WEIRD People Feel More Guilt

WEIRD People Feel More Guilt

A definition from a Google search for guilt is, “a feeling of having done wrong or failed in an obligation.” This definition is similar to, but slightly different from a Google search for the definition of shame, “a painful feeling of humiliation or distress caused by the consciousness of wrong or foolish behavior,” or “a loss of respect or esteem; dishonor.”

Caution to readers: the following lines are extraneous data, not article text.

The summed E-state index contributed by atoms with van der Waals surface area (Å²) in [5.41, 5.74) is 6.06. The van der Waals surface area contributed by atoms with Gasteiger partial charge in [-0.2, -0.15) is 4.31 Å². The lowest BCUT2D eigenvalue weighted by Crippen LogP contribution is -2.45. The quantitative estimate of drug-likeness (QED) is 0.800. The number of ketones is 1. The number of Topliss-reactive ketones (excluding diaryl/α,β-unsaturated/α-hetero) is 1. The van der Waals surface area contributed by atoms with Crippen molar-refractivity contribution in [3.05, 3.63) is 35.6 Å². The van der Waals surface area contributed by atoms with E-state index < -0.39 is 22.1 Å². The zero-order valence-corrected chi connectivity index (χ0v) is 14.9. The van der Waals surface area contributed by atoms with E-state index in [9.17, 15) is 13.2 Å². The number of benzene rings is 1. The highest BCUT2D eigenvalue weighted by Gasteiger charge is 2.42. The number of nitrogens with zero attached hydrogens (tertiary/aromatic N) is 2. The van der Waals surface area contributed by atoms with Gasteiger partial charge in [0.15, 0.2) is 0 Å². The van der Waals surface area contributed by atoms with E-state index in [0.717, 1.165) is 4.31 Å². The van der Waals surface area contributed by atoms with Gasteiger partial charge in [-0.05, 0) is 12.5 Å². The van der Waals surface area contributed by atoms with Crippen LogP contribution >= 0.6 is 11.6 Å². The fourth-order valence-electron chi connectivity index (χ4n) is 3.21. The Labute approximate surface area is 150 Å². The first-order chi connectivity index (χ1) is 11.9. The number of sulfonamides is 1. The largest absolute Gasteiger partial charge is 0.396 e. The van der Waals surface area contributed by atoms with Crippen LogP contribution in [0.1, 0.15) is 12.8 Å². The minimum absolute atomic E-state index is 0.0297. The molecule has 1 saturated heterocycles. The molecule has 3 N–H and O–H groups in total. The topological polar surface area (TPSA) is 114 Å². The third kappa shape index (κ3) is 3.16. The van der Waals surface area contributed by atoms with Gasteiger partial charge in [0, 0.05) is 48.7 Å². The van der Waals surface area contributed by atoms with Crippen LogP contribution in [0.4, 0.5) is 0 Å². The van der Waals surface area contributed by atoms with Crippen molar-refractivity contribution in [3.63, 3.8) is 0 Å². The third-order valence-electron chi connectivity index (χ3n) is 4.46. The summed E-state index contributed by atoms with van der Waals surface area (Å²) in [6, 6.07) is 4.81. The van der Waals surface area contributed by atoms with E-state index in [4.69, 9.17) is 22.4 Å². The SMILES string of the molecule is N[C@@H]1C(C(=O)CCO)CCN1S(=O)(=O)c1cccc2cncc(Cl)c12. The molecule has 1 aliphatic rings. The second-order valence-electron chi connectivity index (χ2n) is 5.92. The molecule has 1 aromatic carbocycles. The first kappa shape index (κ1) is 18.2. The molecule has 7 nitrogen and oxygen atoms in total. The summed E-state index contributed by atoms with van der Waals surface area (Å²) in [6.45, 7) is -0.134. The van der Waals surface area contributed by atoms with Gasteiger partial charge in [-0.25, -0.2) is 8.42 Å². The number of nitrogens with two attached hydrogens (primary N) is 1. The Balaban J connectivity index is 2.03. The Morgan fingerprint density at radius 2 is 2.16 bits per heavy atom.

These two emotional responses are similar, but manifest differently in WEIRD and non-WEIRD people. This is an idea that Joseph Henrich explores in his book The WEIRDest People in the World. Regarding guilt, Henrich writes, “the feeling of guilt emerges when one measures their own actions and feelings against a purely personal standard.” Guilt is very internal, and therefore very much an emotion that dominates individualistic cultures. To describe a guilty experience or situation, Henrich gives the example of a vegetarian, “as individuals cultivate their own unique attributes and talents, guilt is part of the affective machinery that motivates them to stick to their personal standards. Vegetarians, for example, might feel guilty for eating bacon even when they are traveling in distant cities surrounded by nonvegetarians.” People external from us likely don’t perceive our guilt and don’t judge us for the actions for which we are feeling guilty, much of the time at least. It’s likely that very few people care whether I blog each morning or go for a run each day. But I feel committed to these things, so when I don’t go for a run I feel guilty. I have felt guilty for not blogging consistently this year. These are internal standards and measures which really don’t mean much to anyone beyond myself. I’ve. created my own personal standards that I feel compelled to live up to, and if I don’t live up to those standards, I feel guilty.